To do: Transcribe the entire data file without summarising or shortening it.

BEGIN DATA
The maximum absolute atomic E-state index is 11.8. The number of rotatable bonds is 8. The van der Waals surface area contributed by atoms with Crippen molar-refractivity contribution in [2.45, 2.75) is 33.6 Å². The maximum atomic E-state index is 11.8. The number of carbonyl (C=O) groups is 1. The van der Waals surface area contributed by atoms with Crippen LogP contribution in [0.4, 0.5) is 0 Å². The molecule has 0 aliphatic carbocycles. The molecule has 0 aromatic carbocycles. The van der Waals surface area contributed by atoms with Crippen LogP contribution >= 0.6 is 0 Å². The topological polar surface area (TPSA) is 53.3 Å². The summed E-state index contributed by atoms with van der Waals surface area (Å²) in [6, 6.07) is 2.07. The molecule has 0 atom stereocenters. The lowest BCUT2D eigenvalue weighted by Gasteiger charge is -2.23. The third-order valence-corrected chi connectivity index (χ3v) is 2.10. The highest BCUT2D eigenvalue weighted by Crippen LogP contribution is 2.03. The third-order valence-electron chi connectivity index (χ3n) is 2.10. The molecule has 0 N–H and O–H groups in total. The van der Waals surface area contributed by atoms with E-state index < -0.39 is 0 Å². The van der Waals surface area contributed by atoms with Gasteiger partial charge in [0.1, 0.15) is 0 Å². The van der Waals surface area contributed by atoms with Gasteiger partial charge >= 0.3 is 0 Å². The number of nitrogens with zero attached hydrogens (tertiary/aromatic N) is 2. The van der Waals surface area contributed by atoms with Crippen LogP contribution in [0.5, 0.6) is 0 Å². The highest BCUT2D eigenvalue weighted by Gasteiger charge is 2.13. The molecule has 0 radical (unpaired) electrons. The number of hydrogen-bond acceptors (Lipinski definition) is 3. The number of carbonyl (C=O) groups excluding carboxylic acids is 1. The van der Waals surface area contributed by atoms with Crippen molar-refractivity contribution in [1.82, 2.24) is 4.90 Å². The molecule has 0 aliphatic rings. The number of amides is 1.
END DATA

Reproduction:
The maximum absolute atomic E-state index is 11.8. The number of rotatable bonds is 8. The van der Waals surface area contributed by atoms with Crippen molar-refractivity contribution in [2.45, 2.75) is 33.6 Å². The maximum atomic E-state index is 11.8. The number of carbonyl (C=O) groups is 1. The van der Waals surface area contributed by atoms with Crippen LogP contribution in [0.4, 0.5) is 0 Å². The molecule has 0 aliphatic carbocycles. The molecule has 0 aromatic carbocycles. The van der Waals surface area contributed by atoms with Crippen LogP contribution >= 0.6 is 0 Å². The topological polar surface area (TPSA) is 53.3 Å². The summed E-state index contributed by atoms with van der Waals surface area (Å²) in [6, 6.07) is 2.07. The molecule has 0 atom stereocenters. The lowest BCUT2D eigenvalue weighted by Gasteiger charge is -2.23. The third-order valence-corrected chi connectivity index (χ3v) is 2.10. The highest BCUT2D eigenvalue weighted by Crippen LogP contribution is 2.03. The third-order valence-electron chi connectivity index (χ3n) is 2.10. The molecule has 0 N–H and O–H groups in total. The van der Waals surface area contributed by atoms with E-state index < -0.39 is 0 Å². The van der Waals surface area contributed by atoms with Gasteiger partial charge in [0.1, 0.15) is 0 Å². The van der Waals surface area contributed by atoms with Gasteiger partial charge >= 0.3 is 0 Å². The number of nitrogens with zero attached hydrogens (tertiary/aromatic N) is 2. The van der Waals surface area contributed by atoms with Crippen LogP contribution in [0.5, 0.6) is 0 Å². The highest BCUT2D eigenvalue weighted by Gasteiger charge is 2.13. The molecule has 0 radical (unpaired) electrons. The number of hydrogen-bond acceptors (Lipinski definition) is 3. The number of carbonyl (C=O) groups excluding carboxylic acids is 1. The van der Waals surface area contributed by atoms with Crippen molar-refractivity contribution in [1.82, 2.24) is 4.90 Å². The molecule has 0 aliphatic rings. The number of amides is 1.